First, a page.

One of the many decisions to be made during the course of a home remodel or custom home construction project is whether to put hardwood or tile in the kitchen. Looking through our Bay Area home remodels and custom homes, hardwood flooring is selected more frequently than tile. In our home, we have tile and I’m still quite happy with that decision. And of course there are many other flooring options such as cork or concrete. Installed hardwood typically costs about one third the cost of a tile installation.
Asthetics: Today’s open floor plans can also drive the flooring choice because a transition of flooring type from a family room area to the kitchen area just wouldn’t look quite right. At the same time, a change in flooring type can also help to define the space. The image above features maple flooring in the kitchen that extends to the family room our major home remodel in Saratoga.
Comfort and Durability: Hardwood is softer than tile underfoot and some hardwoods are harder than others. You can learn about the relative hardness of woods by checking the Janka scale. If a hard item is dropped on a hardwood floor, it can dent the floor (creating an emblem of a busy kitchen). As water is the enemy of wood, you might want to put a placemat under your pet’s water bowl. The good news is that you can give worn hardwood floors a facelift by refinishing them. While tile holds up better to traffic than hardwood, tile is harder underfoot and dropped items are more likely to break. Tile floors are also colder underfoot than hardwood, but this can be remedied with an investment in radiant heat.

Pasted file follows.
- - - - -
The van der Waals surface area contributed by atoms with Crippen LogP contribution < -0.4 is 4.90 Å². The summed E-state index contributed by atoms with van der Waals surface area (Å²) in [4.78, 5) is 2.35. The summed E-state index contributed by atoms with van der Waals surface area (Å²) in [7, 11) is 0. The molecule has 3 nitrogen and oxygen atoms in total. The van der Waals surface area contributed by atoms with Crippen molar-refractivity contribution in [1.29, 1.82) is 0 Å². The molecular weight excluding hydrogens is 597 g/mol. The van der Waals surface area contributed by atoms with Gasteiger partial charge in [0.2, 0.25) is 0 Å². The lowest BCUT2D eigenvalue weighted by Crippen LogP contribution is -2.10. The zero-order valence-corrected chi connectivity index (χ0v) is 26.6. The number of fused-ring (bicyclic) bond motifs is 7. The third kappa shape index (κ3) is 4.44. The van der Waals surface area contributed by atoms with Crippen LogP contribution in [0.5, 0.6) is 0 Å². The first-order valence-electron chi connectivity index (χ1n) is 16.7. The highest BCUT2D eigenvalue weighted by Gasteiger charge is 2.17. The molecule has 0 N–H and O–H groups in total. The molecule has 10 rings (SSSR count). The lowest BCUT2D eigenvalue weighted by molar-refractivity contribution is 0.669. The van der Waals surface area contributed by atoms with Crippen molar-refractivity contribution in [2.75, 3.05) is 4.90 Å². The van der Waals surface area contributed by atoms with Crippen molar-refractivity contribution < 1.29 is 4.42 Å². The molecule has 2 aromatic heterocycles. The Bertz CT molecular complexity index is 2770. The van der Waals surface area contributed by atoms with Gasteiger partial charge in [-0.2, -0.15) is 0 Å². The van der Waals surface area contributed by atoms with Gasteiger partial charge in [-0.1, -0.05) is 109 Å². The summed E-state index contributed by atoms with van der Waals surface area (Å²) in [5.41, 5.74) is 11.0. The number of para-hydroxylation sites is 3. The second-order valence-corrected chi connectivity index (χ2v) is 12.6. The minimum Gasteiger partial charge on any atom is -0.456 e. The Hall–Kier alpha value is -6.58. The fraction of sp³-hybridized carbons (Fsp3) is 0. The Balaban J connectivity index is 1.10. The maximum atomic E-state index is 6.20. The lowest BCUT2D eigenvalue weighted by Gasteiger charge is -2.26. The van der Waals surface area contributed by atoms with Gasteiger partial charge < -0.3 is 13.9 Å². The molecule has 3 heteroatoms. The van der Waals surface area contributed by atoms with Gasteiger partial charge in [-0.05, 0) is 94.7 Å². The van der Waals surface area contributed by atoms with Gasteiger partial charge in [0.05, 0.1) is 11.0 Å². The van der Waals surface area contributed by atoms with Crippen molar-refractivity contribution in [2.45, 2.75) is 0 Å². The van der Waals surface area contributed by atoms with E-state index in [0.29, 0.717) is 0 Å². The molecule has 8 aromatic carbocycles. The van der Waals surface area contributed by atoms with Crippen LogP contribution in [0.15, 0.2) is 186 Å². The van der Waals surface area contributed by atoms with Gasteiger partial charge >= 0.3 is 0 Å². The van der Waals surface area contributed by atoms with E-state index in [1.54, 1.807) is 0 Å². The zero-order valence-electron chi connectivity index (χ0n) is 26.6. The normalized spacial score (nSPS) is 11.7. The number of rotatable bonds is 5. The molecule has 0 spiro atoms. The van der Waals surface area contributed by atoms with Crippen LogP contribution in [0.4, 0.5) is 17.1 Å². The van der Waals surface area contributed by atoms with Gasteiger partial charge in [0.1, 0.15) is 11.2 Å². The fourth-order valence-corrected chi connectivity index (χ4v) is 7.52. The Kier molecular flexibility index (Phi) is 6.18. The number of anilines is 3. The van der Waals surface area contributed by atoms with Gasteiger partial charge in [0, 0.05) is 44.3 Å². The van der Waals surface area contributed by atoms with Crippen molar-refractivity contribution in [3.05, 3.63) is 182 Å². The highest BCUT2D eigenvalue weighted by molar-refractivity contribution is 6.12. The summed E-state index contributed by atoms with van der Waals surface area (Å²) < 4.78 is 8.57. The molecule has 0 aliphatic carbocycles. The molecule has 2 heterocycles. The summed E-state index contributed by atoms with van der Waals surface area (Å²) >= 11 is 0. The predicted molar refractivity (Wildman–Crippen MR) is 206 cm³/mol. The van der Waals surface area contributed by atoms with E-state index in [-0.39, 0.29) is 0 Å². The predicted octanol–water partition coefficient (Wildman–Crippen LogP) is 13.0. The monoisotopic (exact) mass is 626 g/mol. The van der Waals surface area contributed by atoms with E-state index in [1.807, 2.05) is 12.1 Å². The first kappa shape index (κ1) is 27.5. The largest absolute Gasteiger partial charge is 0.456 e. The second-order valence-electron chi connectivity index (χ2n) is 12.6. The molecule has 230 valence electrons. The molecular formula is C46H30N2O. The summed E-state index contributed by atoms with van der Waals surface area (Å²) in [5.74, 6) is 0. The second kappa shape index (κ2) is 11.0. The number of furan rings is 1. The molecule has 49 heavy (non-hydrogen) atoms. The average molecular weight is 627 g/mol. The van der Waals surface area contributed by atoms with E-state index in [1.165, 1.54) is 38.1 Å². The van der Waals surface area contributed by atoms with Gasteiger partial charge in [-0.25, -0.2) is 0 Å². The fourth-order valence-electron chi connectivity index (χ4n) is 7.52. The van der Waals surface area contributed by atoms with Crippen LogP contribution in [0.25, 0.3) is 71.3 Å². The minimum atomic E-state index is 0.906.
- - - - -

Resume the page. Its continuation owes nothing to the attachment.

Radiant Heat: About half of our projects these days also have radiant heat. Although tile is an excellent conductor of heat, hardwood flooring over radiant heat is a popular flooring choice as well. Installation of hardwood flooring over radiant heat must be done properly to prevent expansion and contraction of the flooring, which can create gaps between the floor boards over time.
Tile that Looks Like Wood: Within a few months we’ve installed Parker – Wood Porcelain by Porcelanosa Tile on two different projects by two different interior designers, so it has got to be good, right? It looks like wood but has all the advantages of tile, including being better suited for radiant heat applications. And, it even feels softer underfoot than regular tile – something I noticed when we were photographing the projects. Could it have been my imagination because the floors were nice and warm? So, I phoned our local Porcelanosa Tile showroom, who shared their secret that isn’t posted on their website – the pattern on the tile actually makes the tile feel like it has a little give to it. Wow!
Parker Wood Porcelain by Porcelanosa Tile in a Bay Area home addition.